I see and hear a variety of acronyms being used on a daily basis. I recently heard one tossed around with good humor that makes a point: TMA or Too Many Acronyms. Every once in a while, when I think I’ve embedded the definition and use of an acronym into my long-term memory (anything beyond an extended weekend), it seems as if either a new acronym was spawned, or it has been overloaded with a different meaning. My goal in this blog post is offer both a refresher on some topical acronyms that appear to be quite commonly circulated in security technology circles and media outlets. It is challenging to be a subject matter expert in every aspect of cyber security. Whether you are reading an article, joining a conversation or preparing for a presentation or certification in the realm of cyber security, you may not be completely perplexed by these acronyms when you come across them and become more familiar with them. For situational purposes, I organized the acronyms into categories where I have seen them used frequently and included related links for each of them.

Network Infrastructure

AAAAuthentication, Authorization, and Accounting. This is a set of actions that enable you to control over who is allowed access to the network, what services they are allowed to use once they have access, and track the services and network resources being accessed.

ACL/tACL/iACL/VACL/PACLAccess Control List. ACLs are used to filter traffic based upon a set of rules that you define. For ACLs listed with a prefix (for example, t=transit, i=infrastructure, V=VLAN (Virtual Local Area Network), P=Port)), these ACLs have special purposes to address a particular need within the network.

FW/NGFW/FWSM/ASASM: Firewall/Next Generation Firewall/Firewall Service Module/Adaptive Security Appliance Services Module. These products provide a set of security features designed to govern the communications via the network. Cisco provides firewall features as a dedicated appliance or hardware module that can be added to a network device such as a router.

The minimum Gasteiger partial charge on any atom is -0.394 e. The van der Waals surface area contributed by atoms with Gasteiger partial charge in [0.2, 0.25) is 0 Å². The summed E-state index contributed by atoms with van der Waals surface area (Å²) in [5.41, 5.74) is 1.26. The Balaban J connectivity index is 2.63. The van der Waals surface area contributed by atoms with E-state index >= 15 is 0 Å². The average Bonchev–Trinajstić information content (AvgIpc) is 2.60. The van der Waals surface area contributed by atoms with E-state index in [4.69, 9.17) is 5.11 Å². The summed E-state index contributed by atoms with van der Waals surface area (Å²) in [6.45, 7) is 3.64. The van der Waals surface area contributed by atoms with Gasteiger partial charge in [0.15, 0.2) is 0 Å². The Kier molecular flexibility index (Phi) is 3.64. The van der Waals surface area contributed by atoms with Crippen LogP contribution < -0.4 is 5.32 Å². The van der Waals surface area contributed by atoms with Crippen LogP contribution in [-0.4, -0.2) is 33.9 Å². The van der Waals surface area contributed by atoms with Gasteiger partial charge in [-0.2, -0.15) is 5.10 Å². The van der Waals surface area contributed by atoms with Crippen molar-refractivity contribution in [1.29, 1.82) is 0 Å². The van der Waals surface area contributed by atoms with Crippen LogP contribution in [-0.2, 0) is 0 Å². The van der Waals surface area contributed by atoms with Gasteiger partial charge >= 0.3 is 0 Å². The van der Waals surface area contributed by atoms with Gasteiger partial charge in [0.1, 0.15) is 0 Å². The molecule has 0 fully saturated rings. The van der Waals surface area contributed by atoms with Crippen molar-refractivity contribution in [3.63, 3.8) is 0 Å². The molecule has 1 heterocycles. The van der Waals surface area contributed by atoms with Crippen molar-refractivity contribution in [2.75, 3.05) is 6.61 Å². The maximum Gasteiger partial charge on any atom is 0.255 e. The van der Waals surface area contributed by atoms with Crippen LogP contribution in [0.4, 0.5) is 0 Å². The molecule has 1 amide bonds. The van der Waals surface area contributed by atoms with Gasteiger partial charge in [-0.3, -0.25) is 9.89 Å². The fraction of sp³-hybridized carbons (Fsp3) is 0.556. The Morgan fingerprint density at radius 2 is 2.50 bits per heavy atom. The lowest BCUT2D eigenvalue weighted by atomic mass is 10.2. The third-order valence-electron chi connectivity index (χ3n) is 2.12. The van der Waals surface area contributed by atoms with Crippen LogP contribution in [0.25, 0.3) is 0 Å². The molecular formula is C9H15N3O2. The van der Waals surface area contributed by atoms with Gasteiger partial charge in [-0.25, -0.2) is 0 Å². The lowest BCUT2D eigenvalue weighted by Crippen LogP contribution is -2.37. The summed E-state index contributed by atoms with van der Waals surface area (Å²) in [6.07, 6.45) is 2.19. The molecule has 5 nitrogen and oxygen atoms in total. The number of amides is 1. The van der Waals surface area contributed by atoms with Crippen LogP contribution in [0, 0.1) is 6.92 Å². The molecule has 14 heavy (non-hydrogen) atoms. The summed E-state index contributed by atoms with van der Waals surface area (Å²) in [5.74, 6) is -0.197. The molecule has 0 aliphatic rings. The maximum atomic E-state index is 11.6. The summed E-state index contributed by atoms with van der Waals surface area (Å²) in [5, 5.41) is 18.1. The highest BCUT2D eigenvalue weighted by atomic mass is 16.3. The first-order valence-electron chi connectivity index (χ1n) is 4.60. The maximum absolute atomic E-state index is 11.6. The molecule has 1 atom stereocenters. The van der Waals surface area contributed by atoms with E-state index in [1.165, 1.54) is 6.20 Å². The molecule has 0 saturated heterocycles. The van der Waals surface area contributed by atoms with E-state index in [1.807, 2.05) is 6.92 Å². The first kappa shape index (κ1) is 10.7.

IPS: Intrusion Prevention System. Typically, this is a network appliance that is used to examine network traffic for the purposes of protecting against targeted attacks, malware, and application and operating system vulnerabilities. In order to ensure the effectiveness of a Cisco IPS device, it  should be maintained using Cisco’s IPS subscription service.

DNSSECDomain Name System (DNS) Security Extensions. That’s right, we have an acronym within an acronym. These are the specifications for security characteristics that make it possible to verify the authenticity of information stored in DNS. This validation makes it possible to provide assurances to resolvers that when they request a particular piece of information from the DNS, that they receive the correct information published by the authoritative source. Read More »